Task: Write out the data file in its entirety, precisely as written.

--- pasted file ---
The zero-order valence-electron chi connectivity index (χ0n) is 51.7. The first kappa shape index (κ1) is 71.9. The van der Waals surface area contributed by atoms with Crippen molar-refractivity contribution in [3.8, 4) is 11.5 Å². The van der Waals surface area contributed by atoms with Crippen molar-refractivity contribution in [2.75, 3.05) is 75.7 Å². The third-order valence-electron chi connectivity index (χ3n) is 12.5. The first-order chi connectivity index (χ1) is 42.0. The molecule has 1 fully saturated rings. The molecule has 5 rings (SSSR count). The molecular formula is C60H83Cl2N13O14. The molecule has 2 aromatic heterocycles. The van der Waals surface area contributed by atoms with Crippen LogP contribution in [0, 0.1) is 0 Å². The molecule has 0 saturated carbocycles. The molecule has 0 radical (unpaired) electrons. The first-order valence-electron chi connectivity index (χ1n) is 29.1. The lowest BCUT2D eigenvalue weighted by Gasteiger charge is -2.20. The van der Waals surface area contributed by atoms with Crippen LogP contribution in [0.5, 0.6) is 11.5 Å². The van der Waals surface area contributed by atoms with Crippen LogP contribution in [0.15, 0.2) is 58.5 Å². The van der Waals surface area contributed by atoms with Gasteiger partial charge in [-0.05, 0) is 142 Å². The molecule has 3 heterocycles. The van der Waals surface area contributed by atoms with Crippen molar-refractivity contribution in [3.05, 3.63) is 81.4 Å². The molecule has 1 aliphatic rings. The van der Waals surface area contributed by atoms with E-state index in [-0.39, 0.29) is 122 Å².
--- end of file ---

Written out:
The zero-order valence-electron chi connectivity index (χ0n) is 51.7. The first kappa shape index (κ1) is 71.9. The van der Waals surface area contributed by atoms with Crippen molar-refractivity contribution in [3.8, 4) is 11.5 Å². The van der Waals surface area contributed by atoms with Crippen molar-refractivity contribution in [2.75, 3.05) is 75.7 Å². The third-order valence-electron chi connectivity index (χ3n) is 12.5. The first-order chi connectivity index (χ1) is 42.0. The molecule has 1 fully saturated rings. The molecule has 5 rings (SSSR count). The molecular formula is C60H83Cl2N13O14. The molecule has 2 aromatic heterocycles. The van der Waals surface area contributed by atoms with Crippen LogP contribution in [0, 0.1) is 0 Å². The molecule has 0 saturated carbocycles. The molecule has 0 radical (unpaired) electrons. The first-order valence-electron chi connectivity index (χ1n) is 29.1. The lowest BCUT2D eigenvalue weighted by Gasteiger charge is -2.20. The van der Waals surface area contributed by atoms with Crippen LogP contribution in [0.5, 0.6) is 11.5 Å². The van der Waals surface area contributed by atoms with Crippen LogP contribution in [0.15, 0.2) is 58.5 Å². The van der Waals surface area contributed by atoms with Gasteiger partial charge in [-0.05, 0) is 142 Å². The molecule has 3 heterocycles. The van der Waals surface area contributed by atoms with Crippen molar-refractivity contribution in [3.05, 3.63) is 81.4 Å². The molecule has 1 aliphatic rings. The van der Waals surface area contributed by atoms with E-state index in [-0.39, 0.29) is 122 Å².